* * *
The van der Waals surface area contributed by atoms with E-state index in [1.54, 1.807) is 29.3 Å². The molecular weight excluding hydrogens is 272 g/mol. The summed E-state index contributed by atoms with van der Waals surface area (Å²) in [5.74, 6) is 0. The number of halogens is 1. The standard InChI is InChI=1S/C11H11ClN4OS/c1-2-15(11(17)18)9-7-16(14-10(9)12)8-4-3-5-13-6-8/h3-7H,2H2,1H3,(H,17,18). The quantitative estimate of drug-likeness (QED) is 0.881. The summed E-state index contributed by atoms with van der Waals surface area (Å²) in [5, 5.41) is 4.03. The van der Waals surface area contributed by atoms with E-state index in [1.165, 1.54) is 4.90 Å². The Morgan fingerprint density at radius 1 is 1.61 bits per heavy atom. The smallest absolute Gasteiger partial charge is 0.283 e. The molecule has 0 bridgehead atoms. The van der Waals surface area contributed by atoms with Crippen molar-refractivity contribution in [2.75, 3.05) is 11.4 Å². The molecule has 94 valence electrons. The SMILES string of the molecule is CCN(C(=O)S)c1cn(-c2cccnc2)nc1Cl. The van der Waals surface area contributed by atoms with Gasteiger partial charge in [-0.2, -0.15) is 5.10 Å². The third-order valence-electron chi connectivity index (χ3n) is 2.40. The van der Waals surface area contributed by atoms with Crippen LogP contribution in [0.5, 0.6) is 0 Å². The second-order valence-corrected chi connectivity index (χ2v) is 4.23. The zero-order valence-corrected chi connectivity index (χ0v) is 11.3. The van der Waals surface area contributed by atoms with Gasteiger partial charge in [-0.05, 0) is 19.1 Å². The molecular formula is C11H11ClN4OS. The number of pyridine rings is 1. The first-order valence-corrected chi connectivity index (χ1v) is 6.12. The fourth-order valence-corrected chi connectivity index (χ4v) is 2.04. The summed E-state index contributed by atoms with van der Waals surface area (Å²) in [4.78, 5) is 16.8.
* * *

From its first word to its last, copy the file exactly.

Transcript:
The van der Waals surface area contributed by atoms with E-state index in [1.54, 1.807) is 29.3 Å². The molecular weight excluding hydrogens is 272 g/mol. The summed E-state index contributed by atoms with van der Waals surface area (Å²) in [5.74, 6) is 0. The number of halogens is 1. The standard InChI is InChI=1S/C11H11ClN4OS/c1-2-15(11(17)18)9-7-16(14-10(9)12)8-4-3-5-13-6-8/h3-7H,2H2,1H3,(H,17,18). The quantitative estimate of drug-likeness (QED) is 0.881. The summed E-state index contributed by atoms with van der Waals surface area (Å²) in [5, 5.41) is 4.03. The van der Waals surface area contributed by atoms with E-state index in [1.165, 1.54) is 4.90 Å². The Morgan fingerprint density at radius 1 is 1.61 bits per heavy atom. The smallest absolute Gasteiger partial charge is 0.283 e. The molecule has 0 bridgehead atoms. The van der Waals surface area contributed by atoms with Crippen molar-refractivity contribution in [2.75, 3.05) is 11.4 Å². The molecule has 94 valence electrons. The SMILES string of the molecule is CCN(C(=O)S)c1cn(-c2cccnc2)nc1Cl. The van der Waals surface area contributed by atoms with Gasteiger partial charge in [-0.2, -0.15) is 5.10 Å². The third-order valence-electron chi connectivity index (χ3n) is 2.40. The van der Waals surface area contributed by atoms with Crippen LogP contribution in [0.5, 0.6) is 0 Å². The second-order valence-corrected chi connectivity index (χ2v) is 4.23. The zero-order valence-corrected chi connectivity index (χ0v) is 11.3. The van der Waals surface area contributed by atoms with Gasteiger partial charge in [-0.05, 0) is 19.1 Å². The molecular formula is C11H11ClN4OS. The number of pyridine rings is 1. The first-order valence-corrected chi connectivity index (χ1v) is 6.12. The fourth-order valence-corrected chi connectivity index (χ4v) is 2.04. The summed E-state index contributed by atoms with van der Waals surface area (Å²) in [4.78, 5) is 16.8.